John the Merciful
Our father among the saints John the Merciful was bishop of Alexandria in the early 7th century. He gained his epithet from his unstinting generosity in distributing the vast wealth of the patriarchate of Alexandria to the poor and afflicted. The main source for his biography is a Life written by Leontius of Neapolis in Cyprus.
Early Life and Consecration as Patriarch
John was born in Amathus on Cyprus c. 550 to the patrician Epiphanius, a governor of the island. He married and had children, but was a widower when he was called to become patriarch of Alexandria on the recommendation of his friend, the city's imperial prefect Nicetas. The Chalcedonian see of Alexandria had been vacant since the death in 609 of Theodore during the capture of the city by Nicetas leading forces of the rebel Heraclius against the emperor Phocas. In 611 John assumed the throne, the fifth Chalcedonian bishop of Alexandria to bear that name.
John was remarkable for his almsgiving or mercy (eleemosyne in Greek, hence his title "Eleemon"). To someone who was astounded at his generosity he recounted a vision he had seen in his youth in which Compassion appeared to him as a beautiful maiden and told him that she was the eldest daughter of God. The patriarchate of Alexandria had at its disposal immense wealth in both money and commercial enterprises, including shipping, and John put it all at the disposal of the poor. He was not only liberal with the resources of his see, but with his own goods. In one incident in his life he felt remorseful for accepting a richly-embroidered blanket as a gift and was unable to sleep until he sold it and gave the proceeds to the poor. He also made himself available to anyone who had a petition, grievance, or request. His generosity did draw censure at times. In one case one of his aides noticed that someone was bilking the distribution of goods in John's very presence, returning several times in different disguises, but when he mentioned this John replied that it might be Christ returning again and again. In another case he came to loggerheads with his friend Nicetas when the latter, concerned to contribute to Emperor Heraclius' war effort against the Persians, tried to appropriate some of the church's wealth to that end, an attempt which John firmly resisted and which ended in Nicetas' apology.
His care was not limited to his own flock in Alexandria, but extended to the people of Palestine in their sufferings during the Persian invasion and sack of Jerusalem. John sent convoys of essential supplies to Palestine and welcomed many refugees to Alexandria.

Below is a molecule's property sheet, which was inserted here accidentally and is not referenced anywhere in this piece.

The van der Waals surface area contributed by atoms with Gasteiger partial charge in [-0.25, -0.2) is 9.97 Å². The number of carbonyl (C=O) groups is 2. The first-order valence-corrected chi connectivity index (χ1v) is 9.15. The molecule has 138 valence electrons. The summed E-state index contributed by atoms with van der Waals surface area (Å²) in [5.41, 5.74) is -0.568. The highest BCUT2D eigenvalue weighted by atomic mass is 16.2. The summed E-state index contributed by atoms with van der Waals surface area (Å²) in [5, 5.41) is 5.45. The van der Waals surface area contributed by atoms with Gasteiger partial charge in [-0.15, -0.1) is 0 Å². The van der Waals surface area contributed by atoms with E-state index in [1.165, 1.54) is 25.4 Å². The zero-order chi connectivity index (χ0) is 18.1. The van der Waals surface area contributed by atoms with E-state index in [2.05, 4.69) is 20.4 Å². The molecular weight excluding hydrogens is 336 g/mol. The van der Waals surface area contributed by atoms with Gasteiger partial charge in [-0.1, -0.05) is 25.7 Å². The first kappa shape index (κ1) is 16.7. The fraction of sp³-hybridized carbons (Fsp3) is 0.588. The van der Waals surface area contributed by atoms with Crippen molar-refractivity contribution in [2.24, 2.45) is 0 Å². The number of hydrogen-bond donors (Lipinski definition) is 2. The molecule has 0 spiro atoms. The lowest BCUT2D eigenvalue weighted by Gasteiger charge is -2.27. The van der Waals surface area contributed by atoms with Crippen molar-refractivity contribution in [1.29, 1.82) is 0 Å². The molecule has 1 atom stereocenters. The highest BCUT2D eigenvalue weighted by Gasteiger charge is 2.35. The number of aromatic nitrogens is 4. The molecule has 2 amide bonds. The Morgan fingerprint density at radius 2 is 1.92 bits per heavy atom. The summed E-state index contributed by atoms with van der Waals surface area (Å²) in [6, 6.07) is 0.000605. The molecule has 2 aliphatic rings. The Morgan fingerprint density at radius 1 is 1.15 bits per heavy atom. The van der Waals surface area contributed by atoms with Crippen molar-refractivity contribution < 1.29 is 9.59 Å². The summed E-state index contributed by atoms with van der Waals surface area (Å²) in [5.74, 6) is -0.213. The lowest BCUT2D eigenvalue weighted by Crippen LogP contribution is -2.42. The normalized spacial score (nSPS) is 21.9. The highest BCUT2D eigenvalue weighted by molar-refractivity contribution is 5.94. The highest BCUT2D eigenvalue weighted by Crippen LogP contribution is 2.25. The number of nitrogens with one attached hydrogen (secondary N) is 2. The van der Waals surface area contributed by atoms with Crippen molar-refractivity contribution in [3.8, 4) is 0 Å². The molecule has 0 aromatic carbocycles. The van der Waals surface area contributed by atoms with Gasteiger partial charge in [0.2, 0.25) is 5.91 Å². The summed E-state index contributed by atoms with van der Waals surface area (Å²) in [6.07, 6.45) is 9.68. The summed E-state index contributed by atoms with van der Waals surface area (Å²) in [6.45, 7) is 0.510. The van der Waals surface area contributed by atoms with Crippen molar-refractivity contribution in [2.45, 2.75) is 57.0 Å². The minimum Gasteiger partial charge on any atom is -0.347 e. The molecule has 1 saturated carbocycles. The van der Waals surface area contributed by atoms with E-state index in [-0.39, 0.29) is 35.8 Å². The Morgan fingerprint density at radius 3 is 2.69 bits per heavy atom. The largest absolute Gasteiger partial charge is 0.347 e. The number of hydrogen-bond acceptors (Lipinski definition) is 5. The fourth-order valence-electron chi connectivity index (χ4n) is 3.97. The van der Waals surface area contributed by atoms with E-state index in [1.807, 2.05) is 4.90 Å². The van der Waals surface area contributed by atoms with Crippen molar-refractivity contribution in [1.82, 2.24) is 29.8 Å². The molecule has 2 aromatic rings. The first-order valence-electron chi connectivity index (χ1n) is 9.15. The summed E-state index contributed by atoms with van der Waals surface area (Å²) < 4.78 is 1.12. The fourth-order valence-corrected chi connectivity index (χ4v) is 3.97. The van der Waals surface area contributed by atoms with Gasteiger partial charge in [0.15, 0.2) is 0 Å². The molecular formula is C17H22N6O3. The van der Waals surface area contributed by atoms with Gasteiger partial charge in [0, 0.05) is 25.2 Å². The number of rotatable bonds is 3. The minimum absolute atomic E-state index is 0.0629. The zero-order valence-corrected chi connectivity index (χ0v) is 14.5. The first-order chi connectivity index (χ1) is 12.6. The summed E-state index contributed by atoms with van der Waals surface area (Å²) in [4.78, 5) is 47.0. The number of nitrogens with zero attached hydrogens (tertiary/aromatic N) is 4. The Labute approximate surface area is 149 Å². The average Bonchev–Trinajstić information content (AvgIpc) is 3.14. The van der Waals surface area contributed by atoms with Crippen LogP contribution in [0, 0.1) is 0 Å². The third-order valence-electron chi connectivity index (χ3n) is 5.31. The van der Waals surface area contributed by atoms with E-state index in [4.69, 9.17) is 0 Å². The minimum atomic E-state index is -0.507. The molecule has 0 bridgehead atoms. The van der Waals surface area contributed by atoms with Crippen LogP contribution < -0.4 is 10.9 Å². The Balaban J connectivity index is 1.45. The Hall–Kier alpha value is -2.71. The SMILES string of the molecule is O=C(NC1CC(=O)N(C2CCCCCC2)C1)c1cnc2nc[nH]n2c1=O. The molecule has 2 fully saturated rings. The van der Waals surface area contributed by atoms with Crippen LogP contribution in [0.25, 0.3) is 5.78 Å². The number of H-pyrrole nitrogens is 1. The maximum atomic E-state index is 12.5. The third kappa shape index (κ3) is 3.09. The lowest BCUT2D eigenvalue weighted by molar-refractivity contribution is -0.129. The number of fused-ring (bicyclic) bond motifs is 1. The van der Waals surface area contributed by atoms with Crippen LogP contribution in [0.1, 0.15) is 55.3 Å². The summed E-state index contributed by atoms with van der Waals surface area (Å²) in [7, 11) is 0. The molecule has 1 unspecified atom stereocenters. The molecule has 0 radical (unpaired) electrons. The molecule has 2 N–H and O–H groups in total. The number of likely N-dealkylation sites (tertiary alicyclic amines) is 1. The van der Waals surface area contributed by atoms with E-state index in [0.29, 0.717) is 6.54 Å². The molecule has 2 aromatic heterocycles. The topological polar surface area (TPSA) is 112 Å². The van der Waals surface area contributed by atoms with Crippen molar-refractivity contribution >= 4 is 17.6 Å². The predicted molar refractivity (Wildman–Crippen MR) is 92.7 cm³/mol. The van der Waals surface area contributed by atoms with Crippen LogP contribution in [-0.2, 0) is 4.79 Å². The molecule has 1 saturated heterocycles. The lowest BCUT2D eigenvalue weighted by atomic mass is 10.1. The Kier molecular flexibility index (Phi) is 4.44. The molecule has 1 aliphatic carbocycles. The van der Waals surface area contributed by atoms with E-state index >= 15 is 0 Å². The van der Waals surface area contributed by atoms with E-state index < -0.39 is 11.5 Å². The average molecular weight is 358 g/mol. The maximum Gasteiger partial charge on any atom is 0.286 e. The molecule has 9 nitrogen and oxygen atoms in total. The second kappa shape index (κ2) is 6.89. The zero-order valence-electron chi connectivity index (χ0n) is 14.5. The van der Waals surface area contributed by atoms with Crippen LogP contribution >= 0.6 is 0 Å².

Spiritual activity and relations to non-Chalcedonians
John took care of spiritual as well as bodily nourishment and in meals and other gatherings in the patriarchal palace would only converse on the Scriptures or other spiritual topics. He also patronized the learned wanderers St. Sophronius, future patriarch of Jerusalem, and John Moschus, author of the Leimonarion (Spiritual Meadow).
John stood out in his time for his meekness and tolerance toward non-Chalcedonians and is actually venerated as a saint in the Coptic and Ethiopian churches. Despite his eschewal of violence he was a firm supporter of Chalcedonian doctrine and used the theological ability of men such as Sophronius and John Moschus in defending and promoting it. As a result of his mix of gentleness and persuasion, the number of Chalcedonians in the city increased ten-fold during his reign, according to his Life.
Flight to Cyprus and death
John voiced opposition to Heraclius' early attempts at promoting monoenergism as a compromise solution to the schism over Chalcedon, but did not participate in the major controversies that soon developed. He was forced to flee Alexandria by the Persian invasion of Egypt in 619. Returning to Cyprus, he died soon thereafter. A few years later much of John's work of reconciliation with the non-Chalcedonians of Egypt was undone by the violent persecution instituted by Cyrus, who combined both imperial and ecclesiastical authority as dual prefect and patriarch of Alexandria.
John is commemorated in the Orthodox Church on November 12.
The Life by Leontius along with several interpolations from other sources can be found in Dawes and Baynes, Three Byzantine Saints (Crestwood NY 1977). A good recent summary can be found in the new Synaxarion written by Hieromonk Macarius of Simonopetra, Christopher Hookway (trans.) The Synaxarion: The Lives of the Saints of the Orthodox Church: Volume 2: November, December (Ormylia Greece 1999) under the entry for November 12. John's relations with non-Chalcedonians are treated briefly in John Meyendorff Imperial Unity and Christian Divisions: The Church 450-680 A.D. (Crestwood NY 1989). Online, entries can be found on Wikipedia at St. John the Merciful and on the Catholic Encyclopedia under St. John the Almsgiver.